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UBC Theses and Dissertations

Aerodynamic optimization using high-order finite-volume CFD simulations Azab, Mohammad Baher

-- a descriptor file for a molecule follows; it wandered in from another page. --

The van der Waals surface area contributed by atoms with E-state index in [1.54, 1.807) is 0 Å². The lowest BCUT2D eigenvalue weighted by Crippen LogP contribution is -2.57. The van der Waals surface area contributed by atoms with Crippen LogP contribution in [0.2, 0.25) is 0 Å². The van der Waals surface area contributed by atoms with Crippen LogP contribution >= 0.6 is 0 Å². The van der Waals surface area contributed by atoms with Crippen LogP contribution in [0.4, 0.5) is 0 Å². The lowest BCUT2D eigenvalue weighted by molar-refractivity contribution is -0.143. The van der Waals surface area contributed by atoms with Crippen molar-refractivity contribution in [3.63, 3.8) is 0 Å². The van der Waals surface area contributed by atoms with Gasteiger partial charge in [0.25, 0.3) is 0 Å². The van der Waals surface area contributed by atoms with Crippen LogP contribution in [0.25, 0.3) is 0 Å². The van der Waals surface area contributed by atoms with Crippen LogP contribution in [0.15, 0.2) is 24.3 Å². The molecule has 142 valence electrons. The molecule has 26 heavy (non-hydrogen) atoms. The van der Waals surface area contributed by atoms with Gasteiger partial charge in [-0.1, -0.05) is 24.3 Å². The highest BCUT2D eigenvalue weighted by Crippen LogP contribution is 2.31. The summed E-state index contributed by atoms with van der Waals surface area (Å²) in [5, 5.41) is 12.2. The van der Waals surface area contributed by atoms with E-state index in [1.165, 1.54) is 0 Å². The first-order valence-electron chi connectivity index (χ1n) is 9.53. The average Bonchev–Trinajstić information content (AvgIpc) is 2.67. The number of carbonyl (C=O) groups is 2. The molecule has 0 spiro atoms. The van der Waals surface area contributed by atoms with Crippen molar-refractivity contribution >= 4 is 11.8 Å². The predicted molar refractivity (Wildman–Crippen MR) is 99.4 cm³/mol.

The growth of computer power and storage capacity allowed engineers to tackle engineering design as an optimization problem. For transport aircraft, drag minimization is critical to increase range and reduce operating costs. Lift and geometric constraints are added to the optimization problem to meet payload and rigidity constraints of the aircraft. Higher order methods in CFD simulations have proved to be a valuable tool and are expected to replace current second order CFD methods in the near future; therefore, exploring the use of higher order CFD methods in aerodynamic optimization is of great research interest and is one goal of this thesis. Gradient-based optimization techniques are well known for fast convergence, but they are only local minimizers; therefore their results depend on the starting point in the design space. The gradient-independent optimization techniques can find the global minimum of an objective function but require vast computational effort; therefore, for global optimization with reasonable computational cost, a hybrid optimization strategy is needed. A new least-squares based geometry parametrization is used to describe airfoil shapes and a semi-torsional spring analogy mesh morphing tool updates the grid everywhere when the airfoil geometry changes during shape optimization. For the gradient based optimization scheme, both second and fourth order simulations have been used to compute the objective function; the adjoint approach, well known for its low computational cost, has been used for gradient computation and matches well with finite difference gradient. The gradient based optimizer have been tested for subsonic and transonic inverse design problems and for drag minimization without and with lift constraint to validate the developed optimizer. The optimization scheme used is Sequential Quadratic Programming (SQP) with the BFGS approximation of the Hessian matrix. A mesh refinement study is presented for an aerodynamically constrained drag minimization problem to show how second and fourth order optimal results behave with mesh refinement. A hybrid particle swarm / BFGS scheme has been developed for use as a global optimizer. It has been tested on a drag minimization problem with lift constraint; the hybrid scheme obtained a shock free profiles, while gradient-based optimization could not in general.

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